Monday, 16 March 2015

Losing myself (with Sid) in Langstrothdale

I still remember how I really enjoyed writing this piece. I also remember cursing myself at the time for not writing a lot more about my adventures in the past than I did. This article was published on Ukcaving.com February 2014. I've made some corrections, added a few bits and altered a few of the sentences. Even from memory if I rewrote this now it would be far longer than the original. .

Losing myself (with Sid) in Langstrothdale
Two winters ago i introduced a mate of mine Sid Rayner to caving. Sid was a very accomplished rock & ice climber but had done very little underground stuff prior (if any).
Sid was diagnosed with scoliosis in his late teens and the ensuing operations left him partly disabled. During this time he was also told he only had one working lung. But none the less Sid continued life as normal and climbed at levels on rock and ice that most of us can only dream of.
His first underground trip with me was Dowbergill passage, his 3rd trip with me was the Langstroth Pot/Cave through trip. Sid had never done any free diving before and even though I assured him he'd have no problems with it, it none the less showed what a brave chap he was.
Some months later Sid left his home in Addingham on his KTM adventure 990 motorbike, bound for Mongolia and Siberia, a trip he had spent a considerable amount of time planning. Twelve days later he was found dead on the side of the road, two days inside Kazakhstan. 
We still to this day do not know what happened to him. The initial police report claimed he ran into a cow, but neither his body nor his bike suggested such an end. The official report relating to his accident seemed to be altered and manipulated over time, although this could have been down to a poor translation.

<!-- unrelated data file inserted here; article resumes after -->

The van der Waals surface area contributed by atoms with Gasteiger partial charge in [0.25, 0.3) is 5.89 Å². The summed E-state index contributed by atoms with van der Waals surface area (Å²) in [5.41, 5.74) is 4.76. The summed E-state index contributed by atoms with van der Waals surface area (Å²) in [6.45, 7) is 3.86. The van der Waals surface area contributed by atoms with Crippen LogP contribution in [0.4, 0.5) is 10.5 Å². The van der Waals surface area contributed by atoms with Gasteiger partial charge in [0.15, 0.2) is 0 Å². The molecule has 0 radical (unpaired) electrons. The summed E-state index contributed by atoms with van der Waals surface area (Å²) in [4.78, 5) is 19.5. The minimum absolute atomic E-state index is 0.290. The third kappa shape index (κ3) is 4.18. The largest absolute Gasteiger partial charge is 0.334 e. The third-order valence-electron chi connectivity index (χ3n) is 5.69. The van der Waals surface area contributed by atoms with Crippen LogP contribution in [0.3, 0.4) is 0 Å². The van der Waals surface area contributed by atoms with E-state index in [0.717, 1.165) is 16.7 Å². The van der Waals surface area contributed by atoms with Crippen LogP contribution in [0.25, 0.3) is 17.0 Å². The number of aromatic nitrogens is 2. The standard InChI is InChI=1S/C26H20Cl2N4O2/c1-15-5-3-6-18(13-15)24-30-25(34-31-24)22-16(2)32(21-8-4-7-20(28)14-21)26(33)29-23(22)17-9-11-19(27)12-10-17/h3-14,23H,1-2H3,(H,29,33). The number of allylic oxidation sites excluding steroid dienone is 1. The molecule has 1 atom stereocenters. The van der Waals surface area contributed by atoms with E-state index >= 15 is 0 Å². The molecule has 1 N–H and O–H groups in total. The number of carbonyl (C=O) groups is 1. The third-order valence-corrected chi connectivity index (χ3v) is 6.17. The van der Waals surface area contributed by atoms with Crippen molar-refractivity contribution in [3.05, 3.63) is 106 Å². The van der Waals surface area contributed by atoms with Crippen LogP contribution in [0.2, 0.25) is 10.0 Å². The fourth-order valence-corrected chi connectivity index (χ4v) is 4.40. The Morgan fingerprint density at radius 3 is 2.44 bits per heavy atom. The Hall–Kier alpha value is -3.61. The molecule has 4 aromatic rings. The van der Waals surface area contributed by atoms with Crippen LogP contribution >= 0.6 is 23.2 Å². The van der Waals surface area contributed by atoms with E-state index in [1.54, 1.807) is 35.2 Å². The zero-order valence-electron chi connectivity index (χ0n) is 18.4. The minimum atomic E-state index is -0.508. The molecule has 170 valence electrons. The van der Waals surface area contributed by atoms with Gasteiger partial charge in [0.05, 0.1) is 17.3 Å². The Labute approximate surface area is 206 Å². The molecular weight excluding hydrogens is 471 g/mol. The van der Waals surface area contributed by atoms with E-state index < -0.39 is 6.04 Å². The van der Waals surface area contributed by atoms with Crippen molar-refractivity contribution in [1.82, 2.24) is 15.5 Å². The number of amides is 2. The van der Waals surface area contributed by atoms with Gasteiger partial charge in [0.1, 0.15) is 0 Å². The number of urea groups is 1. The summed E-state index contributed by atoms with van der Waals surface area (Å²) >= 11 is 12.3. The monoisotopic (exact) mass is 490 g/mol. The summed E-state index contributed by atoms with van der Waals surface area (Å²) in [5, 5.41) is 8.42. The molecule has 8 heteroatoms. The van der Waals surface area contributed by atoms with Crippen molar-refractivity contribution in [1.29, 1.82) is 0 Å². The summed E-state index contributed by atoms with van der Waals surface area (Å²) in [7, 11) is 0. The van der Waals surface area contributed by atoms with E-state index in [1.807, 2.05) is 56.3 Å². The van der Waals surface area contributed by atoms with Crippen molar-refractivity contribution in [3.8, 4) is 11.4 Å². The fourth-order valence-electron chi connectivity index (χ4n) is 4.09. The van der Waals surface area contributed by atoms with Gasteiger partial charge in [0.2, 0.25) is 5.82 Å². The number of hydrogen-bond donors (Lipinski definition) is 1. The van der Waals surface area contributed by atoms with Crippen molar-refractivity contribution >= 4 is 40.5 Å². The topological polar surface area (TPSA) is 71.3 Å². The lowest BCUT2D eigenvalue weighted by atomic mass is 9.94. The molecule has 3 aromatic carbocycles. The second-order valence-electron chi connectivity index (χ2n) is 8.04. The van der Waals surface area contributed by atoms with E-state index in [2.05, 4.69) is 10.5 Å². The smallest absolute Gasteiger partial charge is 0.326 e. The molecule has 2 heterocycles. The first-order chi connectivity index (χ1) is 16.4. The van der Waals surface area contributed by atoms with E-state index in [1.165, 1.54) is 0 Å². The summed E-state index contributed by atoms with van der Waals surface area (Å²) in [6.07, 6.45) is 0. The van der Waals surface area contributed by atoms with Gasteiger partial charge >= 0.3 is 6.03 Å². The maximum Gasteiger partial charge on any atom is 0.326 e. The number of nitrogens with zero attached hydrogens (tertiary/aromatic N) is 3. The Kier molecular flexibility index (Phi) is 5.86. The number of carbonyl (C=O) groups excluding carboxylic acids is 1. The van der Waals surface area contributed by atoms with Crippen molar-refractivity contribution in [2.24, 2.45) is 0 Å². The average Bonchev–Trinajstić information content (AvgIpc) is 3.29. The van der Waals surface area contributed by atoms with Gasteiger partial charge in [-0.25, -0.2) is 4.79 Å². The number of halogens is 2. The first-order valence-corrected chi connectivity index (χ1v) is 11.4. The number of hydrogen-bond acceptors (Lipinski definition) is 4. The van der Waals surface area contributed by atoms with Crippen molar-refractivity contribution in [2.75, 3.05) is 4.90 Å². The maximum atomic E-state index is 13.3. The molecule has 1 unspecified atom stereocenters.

Foul play seems a very real possibility, but we'll never know. It's taken one and a half years just get his stuff (minus the bike) back in this country.
Bidding farewell to one of your best mates prior to him setting off on the trip of a lifetime, then visiting him, laid in a coffin, in the chapel of rest less than a month later is, well......a pretty damn hard thing to swallow!.
The last time i did the Langstroth pull thru (prior to today) was a few months after his death. On that trip and while traversing the muddier sections of the entrance series, it occurred to me that Sid's footprints would still be here somewhere, lost among all the other boot marks, at exactly that moment I caught sight of a very unique, and distinctive boot print and remembered that during all our trips together Sid had insisted on wearing wetsuit boots, something I scolded him about. As some of you may know, wetsuit boots have a moon boot like print, and I spent the rest of that trip searching for and triumphantly finding the relics of his passing. I think even Ian, if he can remember, will testify to how weirded out I became on that day, due to my find.